We now proceed with AVERT-VT; FDA-approved clinical trial for 10 prospective patients to demonstrate decreased procedural times, decreased patient risk, and improved efficacy for the catheter ablation management of infarct-related VT. Personalized 3D ventricular models are reconstructed from patient’s cardiac LGE-MRI imaging data. VAAT protocol is repeated until all in silico VTs are terminated by the virtual lesions and complete VT non‐inducibilityis achieved. The set of ablation targets that achieve this are the final (optimal) set of VAAT ablation targets; representing the targets that would be directly approached during the clinical procedure, without any electrical mapping (https://doi.org/10.1002/wsbm.1477).
Presence of left atrial (LA) fibrosis burden increases the stroke risk in atrial fibrillation (AF) patients. However, exact reasons as of how the increased LA fibrotic burden increases stroke risk remains unknown. We hypothesize that presence of fibrosis could lead to aberrant hemodynamics in the LA of AF patients, which could explain their increased stroke risk. We used personalized LA hemodynamic simulations on LGE-MRI images of AF patients to explore flow-dynamics in the fibrotic and compared to the non-fibrotic region at the LA wall. Preliminary results suggest that flow in the LA near the fibrotic region is aberrant, potentially leading to thrombogenesis and increasing the risk of stroke
To accurately characterize disease progression and quantify pathophysiological remodeling in the heart, clinical cardiology employs cardiac magnetic resonance (CMR) imaging with contrast enhancement (LGE) to visualize scarring and fibrosis in the ventricles. However, LGE-CMR image analysis is a labor-intensive process prone to large inter-observer variability that requires significant training and expertise. We developed a novel fully-automated anatomically-informed deep learning solution for LV and scar/fibrosis segmentation and clinical feature extraction from LGE-CMR.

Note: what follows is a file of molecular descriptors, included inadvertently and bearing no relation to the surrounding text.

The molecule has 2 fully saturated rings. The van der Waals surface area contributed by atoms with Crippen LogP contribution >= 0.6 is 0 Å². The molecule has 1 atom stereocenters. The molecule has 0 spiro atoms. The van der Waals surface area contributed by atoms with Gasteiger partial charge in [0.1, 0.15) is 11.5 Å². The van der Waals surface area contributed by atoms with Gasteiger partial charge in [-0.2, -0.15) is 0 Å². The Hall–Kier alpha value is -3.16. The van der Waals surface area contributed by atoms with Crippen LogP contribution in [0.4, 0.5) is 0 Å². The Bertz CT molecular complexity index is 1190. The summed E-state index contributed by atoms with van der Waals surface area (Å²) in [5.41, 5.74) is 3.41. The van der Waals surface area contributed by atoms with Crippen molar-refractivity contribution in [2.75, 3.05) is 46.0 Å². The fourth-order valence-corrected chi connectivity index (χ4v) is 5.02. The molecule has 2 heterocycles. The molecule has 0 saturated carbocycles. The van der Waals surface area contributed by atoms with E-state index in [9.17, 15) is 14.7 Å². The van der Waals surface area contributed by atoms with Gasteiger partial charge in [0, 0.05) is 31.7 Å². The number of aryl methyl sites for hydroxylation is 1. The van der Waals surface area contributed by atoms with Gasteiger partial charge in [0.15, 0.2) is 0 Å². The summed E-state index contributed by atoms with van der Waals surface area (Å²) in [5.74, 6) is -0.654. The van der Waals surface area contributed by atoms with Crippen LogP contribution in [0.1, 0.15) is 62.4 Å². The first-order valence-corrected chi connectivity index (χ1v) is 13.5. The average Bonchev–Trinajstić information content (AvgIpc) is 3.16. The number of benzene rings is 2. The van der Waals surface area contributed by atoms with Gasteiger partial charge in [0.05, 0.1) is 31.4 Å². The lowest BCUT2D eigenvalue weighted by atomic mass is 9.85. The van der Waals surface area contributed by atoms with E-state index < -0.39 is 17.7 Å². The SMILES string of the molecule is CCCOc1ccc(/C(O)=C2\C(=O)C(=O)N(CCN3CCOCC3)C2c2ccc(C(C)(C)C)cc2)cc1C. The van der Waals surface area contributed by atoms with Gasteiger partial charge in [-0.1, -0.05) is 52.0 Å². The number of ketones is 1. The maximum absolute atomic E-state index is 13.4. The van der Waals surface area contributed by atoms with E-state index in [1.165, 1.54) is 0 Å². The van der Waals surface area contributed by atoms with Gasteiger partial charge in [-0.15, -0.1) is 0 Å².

AF patients are at fivefold higher risk for stroke than normal population. LAA closure procedure is most common to reduce risk of stroke for AF patients. We have developed a personalized blood-flow analysis based stroke risk predictor for AF patients undergoing LAA closure. In a proof-of-concept study on four AF patients undergoing LAA closure procedure, we show that for patients having stroke or transient ischemic attack (TIA) after the procedure, the LAA closure may not substantially reduce low-flow zone in the LA, predisposing them to risk of future stroke/TIA. The stroke prediction tool could potentially identify such cases, enabling a priori assessment of the efficacy of LAA closure devices for AF patients, as well as close monitoring of patients after LAA closure.
In a proof-of-concept study, published in Nature Biomedical Engineering, we have demonstrated the utility of personalized computational atrial modeling to guide ablation of persistent AF (psAF). This novel technology (termed OPTIMA, OPtimal Target Identification via Modeling of Arrhythmogenesis) is based on non-invasive patient-specific anatomic and tissue data from late gadolinium enhancement cardiac MRI (LGE-CMR) and simulation of cardiac electrical function to personalized ablation targets for psAF patients.
We now have FDA-approval for a 160-patient randomized clinical trial to demonstrate the utility of OPTIMA in patients with persistent atrial fibrillation and fibrosis. The approach is termed OPTIMA. The PIs are Drs. Trayanova, Calkins, and Spraag.